From student to course director: How postgraduate study took one Melbourne doctor to the top

Dr Lindsay Bridgford saw one field of medicine growing in Australia. So he studied it part-time at the University of Melbourne. Now he runs the show.

Emergency medicine specialist Dr Lindsay Bridgford began his clinical ultrasound study more than 20 years ago with some short weekend courses. Back then, doctors commonly learnt just the basics of ultrasound of the heart (the main application for this type of ultrasound). During this time the bulk of research on clinical ultrasounds was coming out of the United States, and very little educational information was available here in Australia or online. But over the past 10 years, that area has exploded.

The specialised clinical ultrasound courses at the University of Melbourne are some of the most rapidly evolving on offer, today including ultrasound of many parts of the body, for many medical applications. Dr Bridgford says these courses, conducted online, are unlike any in the world.

In 2019, the University of Melbourne’s Medical School ranked 17th best in the world, and the best in Australia, according to the QS World University Rankings. Students come from all over the world to learn from some of the brightest minds in healthcare who are not only up to date on the latest developments within the sector, but are creating change and progress too.

As a practicing physician, Dr Bridgford, seeing the potential this part of the industry had for growth, decided to broaden his knowledge base and enrolled in the University of Melbourne’s Graduate Certificate in Clinical Ultrasound. He then turned it into a graduate diploma, before going on to complete the masters. Now, the alumnus has taken on the top job as director of the clinical ultrasound program at the University of Melbourne.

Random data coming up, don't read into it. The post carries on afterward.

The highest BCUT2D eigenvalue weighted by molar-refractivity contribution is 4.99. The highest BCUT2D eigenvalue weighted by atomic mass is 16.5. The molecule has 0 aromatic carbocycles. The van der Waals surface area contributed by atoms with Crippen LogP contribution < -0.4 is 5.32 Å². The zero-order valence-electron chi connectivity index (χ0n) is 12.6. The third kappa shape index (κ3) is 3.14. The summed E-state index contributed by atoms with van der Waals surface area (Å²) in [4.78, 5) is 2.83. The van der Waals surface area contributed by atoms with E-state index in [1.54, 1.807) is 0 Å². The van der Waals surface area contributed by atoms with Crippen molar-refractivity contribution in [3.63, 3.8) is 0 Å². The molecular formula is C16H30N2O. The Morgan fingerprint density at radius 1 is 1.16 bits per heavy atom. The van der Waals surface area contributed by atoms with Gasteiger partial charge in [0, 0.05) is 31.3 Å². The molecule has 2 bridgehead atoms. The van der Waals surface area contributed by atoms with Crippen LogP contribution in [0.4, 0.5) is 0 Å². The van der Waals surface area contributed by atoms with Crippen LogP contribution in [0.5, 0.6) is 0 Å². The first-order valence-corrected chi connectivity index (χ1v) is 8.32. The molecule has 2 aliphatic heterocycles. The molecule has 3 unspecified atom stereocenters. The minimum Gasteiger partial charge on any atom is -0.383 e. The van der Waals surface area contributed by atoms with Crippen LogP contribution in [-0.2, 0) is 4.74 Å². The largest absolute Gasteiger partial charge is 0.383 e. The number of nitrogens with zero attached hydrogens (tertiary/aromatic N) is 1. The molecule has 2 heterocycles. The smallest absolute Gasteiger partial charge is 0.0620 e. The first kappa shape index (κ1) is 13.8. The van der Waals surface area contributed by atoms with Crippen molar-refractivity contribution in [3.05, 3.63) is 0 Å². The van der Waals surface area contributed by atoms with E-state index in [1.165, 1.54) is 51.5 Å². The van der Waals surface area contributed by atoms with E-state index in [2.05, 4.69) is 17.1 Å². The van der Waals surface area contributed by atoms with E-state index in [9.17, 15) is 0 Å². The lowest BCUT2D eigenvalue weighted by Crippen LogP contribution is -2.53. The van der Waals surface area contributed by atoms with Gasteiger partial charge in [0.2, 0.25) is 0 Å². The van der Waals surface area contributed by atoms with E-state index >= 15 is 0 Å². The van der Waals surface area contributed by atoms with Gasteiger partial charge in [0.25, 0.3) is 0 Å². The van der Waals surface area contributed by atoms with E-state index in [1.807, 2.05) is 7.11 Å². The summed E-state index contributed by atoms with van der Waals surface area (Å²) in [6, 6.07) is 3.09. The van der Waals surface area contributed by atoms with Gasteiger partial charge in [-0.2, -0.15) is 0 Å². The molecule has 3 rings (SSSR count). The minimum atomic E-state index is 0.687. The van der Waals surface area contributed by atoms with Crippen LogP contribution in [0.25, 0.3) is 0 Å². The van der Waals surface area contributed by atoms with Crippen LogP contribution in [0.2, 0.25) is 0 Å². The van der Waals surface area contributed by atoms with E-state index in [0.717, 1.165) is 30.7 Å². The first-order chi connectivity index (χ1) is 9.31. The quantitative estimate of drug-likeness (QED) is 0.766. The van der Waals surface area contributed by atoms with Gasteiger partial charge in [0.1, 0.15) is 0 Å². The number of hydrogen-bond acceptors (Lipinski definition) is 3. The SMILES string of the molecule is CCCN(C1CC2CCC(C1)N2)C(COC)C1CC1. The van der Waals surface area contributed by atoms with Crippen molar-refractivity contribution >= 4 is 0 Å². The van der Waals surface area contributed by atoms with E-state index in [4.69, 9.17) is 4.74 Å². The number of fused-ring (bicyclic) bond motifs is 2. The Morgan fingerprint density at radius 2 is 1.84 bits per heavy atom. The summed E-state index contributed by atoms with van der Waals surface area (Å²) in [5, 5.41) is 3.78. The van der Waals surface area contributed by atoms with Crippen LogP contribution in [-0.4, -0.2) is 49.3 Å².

“I could see this is the way we're going in the future,” says Bridgford. “I can pretty much argue with anybody that we should be doing this and we know how to learn it.”

Working in emergency medicine, he immediately saw the benefit of his further study compared to what he’d learnt in a couple of rushed weekend intensives.

Dr Bridgford says that rather than sending patients off to wait for their ultrasound administered by another doctor, as was routine, it was a big step to be able to do it himself.

“Even at the certificate level, I was able to understand with some hands-on practice what it would take to actually do that ultrasound exam myself,” he says.

“The certificate gives you enough breadth and depth of knowledge that it would add to your CV to the point that you would stand out amongst similarly ranked peers as an asset to department,” he says. “Once you get on this diploma level, you're actually getting to the level of being an independent practitioner. And if you go and do a masters degree, you're able to actually be involved in research.”

The University of Melbourne’s diverse healthcare program taps into the areas of industry with the greatest need, and equips professionals with the best tools to use in a changing landscape.

“You're actually now part of an organisation that has a track record, that has production and research and feedback," says Dr Bridgford. “It's been useful to end up in that position where I'm still teaching it, but also involved in the content and the direction in which it's going to go.”

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